Medical Physiology/Cellular Physiology/DNA and Reproduction
- 1 Introduction
- 2 Chromosomes and Genes
- 3 The Cell Replication Cycle
- 4 DNA replication
- 5 Mitosis
- 6 Meiosis
- 7 Genetic Rearrangement & Gene reshuffling
- 8 Proto-oncogens and Cancer
- 9 Cell Death - Apoptosis
- 10 Prokayocyte Reproduction
All cells contain the complete genetic code of the entire organism, but there are several different kinds of cells. The differences depend on which genes get expressed by the cell. During the development process different cells are 'guided' into different functions and arranged into different patterns. In the mature organism, some of the cell types such as the hemopoietic cells, most connective tissue and epithelial cells continue dividing on a regular basis, others such as the liver cells are capable of division, but rarely do, and others such as the muscle cells and neurons do not divide, or if they do they divide rarely. Cell division is regulated by several regulators called proto-oncogenes which, because of they importance in cancer studies, are the subject of intensive investigation. For the same reason natural cell death - apoptosis- is also the subject of intensive study.
Cell division in eukaryotes has important differences to cell division in prokaryotes, and these differences are taken advantage of by antibiotics. For this reason, and the fact that much of the research on DNA replication has be carried out on E Coli, we will be looking briefly at cell division in prokaryocytes.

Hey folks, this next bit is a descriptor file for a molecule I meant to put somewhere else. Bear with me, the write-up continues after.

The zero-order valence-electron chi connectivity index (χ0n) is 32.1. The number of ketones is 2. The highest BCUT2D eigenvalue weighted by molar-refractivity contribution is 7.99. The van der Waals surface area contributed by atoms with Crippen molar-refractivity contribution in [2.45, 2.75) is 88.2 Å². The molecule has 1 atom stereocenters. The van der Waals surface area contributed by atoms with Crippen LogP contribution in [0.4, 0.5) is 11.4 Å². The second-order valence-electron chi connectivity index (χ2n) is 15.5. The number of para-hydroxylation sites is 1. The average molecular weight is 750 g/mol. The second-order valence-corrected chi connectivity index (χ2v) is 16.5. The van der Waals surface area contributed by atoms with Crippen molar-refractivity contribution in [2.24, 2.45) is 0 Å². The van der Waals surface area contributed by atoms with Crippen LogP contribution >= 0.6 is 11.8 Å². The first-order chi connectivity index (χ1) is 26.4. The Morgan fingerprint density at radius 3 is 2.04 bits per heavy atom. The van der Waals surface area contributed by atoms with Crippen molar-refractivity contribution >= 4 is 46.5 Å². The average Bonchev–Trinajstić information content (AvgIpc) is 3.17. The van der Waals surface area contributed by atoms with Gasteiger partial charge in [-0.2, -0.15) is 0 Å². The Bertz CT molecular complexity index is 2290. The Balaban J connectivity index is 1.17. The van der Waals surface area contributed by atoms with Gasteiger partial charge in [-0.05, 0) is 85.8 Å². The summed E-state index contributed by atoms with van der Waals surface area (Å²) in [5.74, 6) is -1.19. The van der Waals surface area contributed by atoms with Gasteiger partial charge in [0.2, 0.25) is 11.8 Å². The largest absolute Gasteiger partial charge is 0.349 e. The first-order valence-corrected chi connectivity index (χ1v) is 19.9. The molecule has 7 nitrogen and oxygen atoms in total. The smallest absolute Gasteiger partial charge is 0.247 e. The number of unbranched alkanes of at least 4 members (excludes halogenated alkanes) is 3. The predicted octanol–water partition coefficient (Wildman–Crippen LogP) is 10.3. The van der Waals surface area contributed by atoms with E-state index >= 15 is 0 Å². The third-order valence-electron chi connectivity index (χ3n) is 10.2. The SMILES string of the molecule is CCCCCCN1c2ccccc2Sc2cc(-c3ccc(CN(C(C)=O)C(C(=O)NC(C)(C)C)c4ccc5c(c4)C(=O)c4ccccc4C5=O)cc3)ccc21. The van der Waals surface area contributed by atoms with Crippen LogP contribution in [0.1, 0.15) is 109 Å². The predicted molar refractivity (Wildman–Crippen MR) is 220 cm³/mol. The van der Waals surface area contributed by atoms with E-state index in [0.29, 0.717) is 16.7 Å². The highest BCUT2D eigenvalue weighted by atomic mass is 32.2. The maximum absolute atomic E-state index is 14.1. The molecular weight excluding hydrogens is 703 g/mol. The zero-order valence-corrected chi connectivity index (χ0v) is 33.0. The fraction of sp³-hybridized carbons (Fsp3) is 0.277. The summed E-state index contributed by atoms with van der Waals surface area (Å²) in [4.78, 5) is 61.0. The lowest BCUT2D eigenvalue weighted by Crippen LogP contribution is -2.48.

Forming a DNA strand
As we saw in the biochemistry section (Nucleic Acids) DNA consists of two anti-parrellel strands of Nucleic acids arranged as a Double Helix(fig.3). The following is a recap of the formation and replication of DNA. See the Biochemistry section for the full chemical formulars.
The spine of the strand consists of Deoxyribose and phosphate molecules linked by a phosphodiester bonds (Fig.2).
The strands are linked together by hydrogen bonds (Fig.3). The links are always between thymine and adenine nucleic acid molecules and guanine and cytosine molecules.
In eukaryotic cells the enzyme DNA polymerase catalyses the reaction. First the nucleic acid is matched to the parental chain, and then a phosphodiester bond is formed. Note that there are three hydrogen bonds between guanine and cytosine, and only two bonds between thymine and adenine.
During cell division a new strand of DNA is transcribed from the parental strand. The enzyme δ-DNA polymerase catalyses the reaction by attaching a matching nucleic acid to the exposed 3' hydroxyl group. The Enzyme does not disengage and reattach with each nucleic acid: it is said to be highly processive.
Chromosomes and Genes
The human Diploid cell has 22 matching chromosomes and 2 sex chromosomes (Fig.4). One set is inherited from the father and one from the mother. Genes are arranged in a linear fashion along each chromosome. A haploid cell - either a sperm or an ovum contains 23 chromosomes. Fusion of the two cells in fertilization produce the stem cell from which all the diploid cells are made. In genetics a gene is a fundamental unit of hereditary, in biochemical or structural terms it is a sequence of DNA which can manufacture a single protein or RNA sequence.
The cell contains about 6 Billion nucleic acid base pairs divided into 46 chromosomes. The DNA in each chromosome is a single molecule between about 3 and 7 cms long. The total length of the DNA in a cell is about 2 meters. The question is how is all this packed into a single nucleus.
The Chromosome is formed by wrapping DNA round a a double complex of 4 proteins (8 in all) called histones.